Mammy was laid to rest in Derry’s Brandywell cemetery, looking down over Derry City’s stadium. Some years later, a fibreglass statue of a paramilitary volunteer was erected a few graves in front of hers, as a fascinating departure from the ambience of angels and urns graveyards typically aim for. Mounted by the INLA – very much the Andrew Ridgeley of Irish republicanism – it was a striking addition. To this day, any time I visit my mother’s grave, it hovers on the edge of my vision like a giant GI Joe, only one who’s about to give a prepared warning to the world’s media. If you were to construct a heavy-handed visual metaphor for how large a shadow the Troubles cast over everything in Northern Ireland during my childhood, it wouldn’t be a bad shout.
In the months that followed, the shock would subside and the slow, rumbling grief would come in successive, parallel waves. The impacts would come to each of us individually and at different speeds and then be magnified by all of the subsequent considerations of everyone else’s grief, cross-bred and multiplied by the 12 of us trying to make sense of it.
The shock subsided and the slow, rumbling grief came in waves
My mother wouldn’t be there any more to kiss grazed knees or carry me to bed when I pretended to have fallen asleep in the car or dry my hair with the static force of a hydroelectric dam. She would never cock an eyebrow at the socialist-tinged T-shirts or abstruse electronica of my teens. She would never smile politely at girlfriends she found overfamiliar, or text me to say she loved them the second I got home. Mammy would never send a text message full stop. She would never read an email or live to see the words “website” or “car boot sale” enter a dictionary. Mammy didn’t even live to see Bryan Adams’s (Everything I Do) I Do It for You get knocked off UK No 1, its perch for four months at the end of her life.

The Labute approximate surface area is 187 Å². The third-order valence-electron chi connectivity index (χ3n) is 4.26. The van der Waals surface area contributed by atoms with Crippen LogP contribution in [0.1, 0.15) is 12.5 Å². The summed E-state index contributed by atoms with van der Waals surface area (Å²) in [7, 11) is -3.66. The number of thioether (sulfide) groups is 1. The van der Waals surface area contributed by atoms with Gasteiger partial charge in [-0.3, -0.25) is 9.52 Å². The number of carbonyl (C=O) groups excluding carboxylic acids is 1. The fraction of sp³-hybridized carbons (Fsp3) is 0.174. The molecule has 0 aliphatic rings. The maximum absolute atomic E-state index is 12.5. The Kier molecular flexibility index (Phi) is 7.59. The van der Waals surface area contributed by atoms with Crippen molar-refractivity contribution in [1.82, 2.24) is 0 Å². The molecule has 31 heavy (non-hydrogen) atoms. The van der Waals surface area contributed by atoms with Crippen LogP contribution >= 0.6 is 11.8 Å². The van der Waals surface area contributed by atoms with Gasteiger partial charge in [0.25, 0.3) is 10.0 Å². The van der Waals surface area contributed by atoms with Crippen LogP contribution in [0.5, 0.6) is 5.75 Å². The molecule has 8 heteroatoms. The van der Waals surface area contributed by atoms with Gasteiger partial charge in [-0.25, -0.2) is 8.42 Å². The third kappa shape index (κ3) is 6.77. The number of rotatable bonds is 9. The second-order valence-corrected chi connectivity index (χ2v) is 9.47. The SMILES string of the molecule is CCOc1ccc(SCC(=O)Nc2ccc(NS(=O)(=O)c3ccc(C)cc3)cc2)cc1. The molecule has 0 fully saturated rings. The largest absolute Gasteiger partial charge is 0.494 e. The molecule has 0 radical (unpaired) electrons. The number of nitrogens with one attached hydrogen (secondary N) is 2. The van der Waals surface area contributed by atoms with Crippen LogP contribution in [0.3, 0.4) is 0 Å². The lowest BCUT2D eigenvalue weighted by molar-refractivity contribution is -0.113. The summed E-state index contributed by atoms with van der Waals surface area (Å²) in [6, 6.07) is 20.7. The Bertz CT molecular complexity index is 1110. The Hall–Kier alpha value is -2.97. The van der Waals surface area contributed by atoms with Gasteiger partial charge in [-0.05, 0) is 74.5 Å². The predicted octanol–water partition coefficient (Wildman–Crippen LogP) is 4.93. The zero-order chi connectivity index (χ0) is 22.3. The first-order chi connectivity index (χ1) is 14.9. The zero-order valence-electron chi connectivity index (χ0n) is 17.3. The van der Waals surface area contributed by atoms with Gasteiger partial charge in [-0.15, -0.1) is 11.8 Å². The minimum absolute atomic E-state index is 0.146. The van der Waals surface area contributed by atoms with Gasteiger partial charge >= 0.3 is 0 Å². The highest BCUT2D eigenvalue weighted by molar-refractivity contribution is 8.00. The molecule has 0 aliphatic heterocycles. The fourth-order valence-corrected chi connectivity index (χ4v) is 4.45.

It seems blasphemous that my mother’s death even existed in the same reality as those moments that subsequently came to define my youth: taking the long way home so I could listen to Kid A twice, or poring over the lurid covers of horror paperbacks in a newly discovered corner of Foyle Street library. How is my mother’s passing even part of the same universe that gave me the simple pleasures of ice-cream after swimming lessons in William Street baths, or scenting the sun cream on girls’ skin as they daubed polish on their outstretched, nonchalant nails?
My life wasn’t over from that point on. I’d laugh and cry and scream about borrowed jumpers, school fights, bomb scares, playing Zelda, teenage bands, primary school crushes and yet more ice-cream after yet more swimming lessons. I’d just be doing it without her. To some extent, I’d be doing it without a memory of her. The most dramatic moment of my life wasn’t scored by wailing sirens, weeping angels or sad little ukuleles, nimbly plucked on lonely hillsides. Mammy’s death was mostly signalled by tea, sandwiches and an odd little boy in corduroy trousers, announcing it with a smile across his face.
Did Ye Hear Mammy Died? by Séamas O’Reilly is published by Little, Brown at £16.99. Buy a copy from guardianbookshop at £14.78